Importantly, the intervention addresses several key recommendations made as a result of the 2006 senate inquiry on gynaecological cancers. The core principle of the intervention is delivery of tailored, evidence based information to meet the needs of women undergoing treatment with the Centre for Gynaecological Cancers used as a key resource (recommendations 2.55; 6.106; 6.107). Moreover, the intervention is accessible to women from rural and remote areas because it comprises components delivered at time of treatment, telephone based peer support and information (recommendations 4.188).

Expert training is provided (recommendation 4.195) to specialist nurses in identifying needs and negotiation an appropriate care plan with the woman (recommendation 5.103).

A central component of this training is in psychosexual counselling (recommendations 4.187) by an expert in the area.

Outcomes and impact

This PdCCRS-funded research has resulted in the development and initial testing of an evidence-based intervention which combines tailored specialist nursing consultations with peer support. It is innovative in that the intervention:

a. engages peers which means minimal, if any, additional nursing time for greater sustainability
b. encourages adherence to professionally delivered information, particularly vaginal cylinder use, via these peers
c. employs phone contact to provide equitable access to support services to the geographically or medically isolated
d. level 1 evidence on preparing patients for threatening medical procedures is applied to the radiotherapy context.

The intervention development phase was based on the well-regarded MRC Framework (2008) for the development of complex interventions, comprising a number of methodologies: literature reviews for best-evidence, consumer consultation and collaboration, clinical expertise, iterative review, and importantly, pre-testing the intervention with real patients, in the actual clinical setting.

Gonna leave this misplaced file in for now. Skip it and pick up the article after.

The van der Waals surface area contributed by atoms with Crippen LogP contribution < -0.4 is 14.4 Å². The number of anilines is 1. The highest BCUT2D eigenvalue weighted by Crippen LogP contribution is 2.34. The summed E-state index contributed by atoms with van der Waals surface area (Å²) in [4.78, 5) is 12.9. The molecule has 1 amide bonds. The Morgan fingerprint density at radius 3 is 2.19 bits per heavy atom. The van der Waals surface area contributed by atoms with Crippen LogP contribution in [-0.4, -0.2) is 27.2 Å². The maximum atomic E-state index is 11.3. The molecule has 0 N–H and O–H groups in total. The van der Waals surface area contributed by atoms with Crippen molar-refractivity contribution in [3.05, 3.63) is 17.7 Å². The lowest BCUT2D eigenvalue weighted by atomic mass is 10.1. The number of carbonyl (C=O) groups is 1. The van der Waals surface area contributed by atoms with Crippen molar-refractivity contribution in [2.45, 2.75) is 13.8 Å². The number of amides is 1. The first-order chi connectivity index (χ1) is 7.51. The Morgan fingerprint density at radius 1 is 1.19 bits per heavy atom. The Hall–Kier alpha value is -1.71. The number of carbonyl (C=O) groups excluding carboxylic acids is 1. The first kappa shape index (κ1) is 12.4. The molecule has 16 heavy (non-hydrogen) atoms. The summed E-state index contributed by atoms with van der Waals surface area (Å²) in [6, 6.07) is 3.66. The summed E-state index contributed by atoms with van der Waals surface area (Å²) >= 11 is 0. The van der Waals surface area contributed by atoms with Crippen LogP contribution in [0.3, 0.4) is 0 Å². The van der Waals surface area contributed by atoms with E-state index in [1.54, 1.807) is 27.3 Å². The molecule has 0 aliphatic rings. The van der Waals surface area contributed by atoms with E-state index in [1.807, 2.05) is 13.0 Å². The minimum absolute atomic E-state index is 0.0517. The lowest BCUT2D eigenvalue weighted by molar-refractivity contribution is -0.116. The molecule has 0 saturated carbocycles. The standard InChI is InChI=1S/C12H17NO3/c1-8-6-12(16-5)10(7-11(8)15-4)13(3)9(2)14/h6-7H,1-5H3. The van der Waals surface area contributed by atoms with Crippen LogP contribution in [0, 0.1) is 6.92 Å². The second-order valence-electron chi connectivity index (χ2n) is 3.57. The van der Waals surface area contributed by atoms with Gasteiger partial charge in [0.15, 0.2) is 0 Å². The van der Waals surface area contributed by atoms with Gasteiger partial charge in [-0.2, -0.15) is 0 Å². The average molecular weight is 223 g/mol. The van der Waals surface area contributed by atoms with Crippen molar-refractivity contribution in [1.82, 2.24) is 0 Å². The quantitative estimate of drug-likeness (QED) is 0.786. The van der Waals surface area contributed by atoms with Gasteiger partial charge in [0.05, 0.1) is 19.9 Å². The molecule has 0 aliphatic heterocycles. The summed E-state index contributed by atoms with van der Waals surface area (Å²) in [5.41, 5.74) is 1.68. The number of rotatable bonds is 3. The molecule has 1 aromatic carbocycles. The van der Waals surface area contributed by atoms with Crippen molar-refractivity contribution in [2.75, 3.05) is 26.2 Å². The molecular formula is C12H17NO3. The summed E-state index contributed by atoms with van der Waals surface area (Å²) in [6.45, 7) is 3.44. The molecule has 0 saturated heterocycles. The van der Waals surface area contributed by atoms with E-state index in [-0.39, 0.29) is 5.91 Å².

This research program embodied a practical application of the NHMRC guidelines for consumer and community participation in health and medical research demonstrated by our genuine consumer-researcher-clinician partnership. The results from this intensive phase were overwhelmingly positive, with participants finding the program acceptable, relevant, useful and clinically feasible.

The methodologically rigorous design also involved the production of comprehensive materials and processes of peer selection, training and monitoring, with similar resources and programs for nurses. Pre-testing ensured that the intervention was feasible in a real-world clinical setting, so it could be easily adopted as best-practice care if effective.

It has also produced a workforce of peers and nurses trained in the delivery of the intervention. Critically, the program was designed so that it is potentially transferable to a range of treatment settings and types of diseases, such as diabetes or cardiovascular disease, across Australia. If this intervention is successful and widely disseminated, it has the potential to substantially reduce the physical, psychosexual and supportive care needs of women with GC.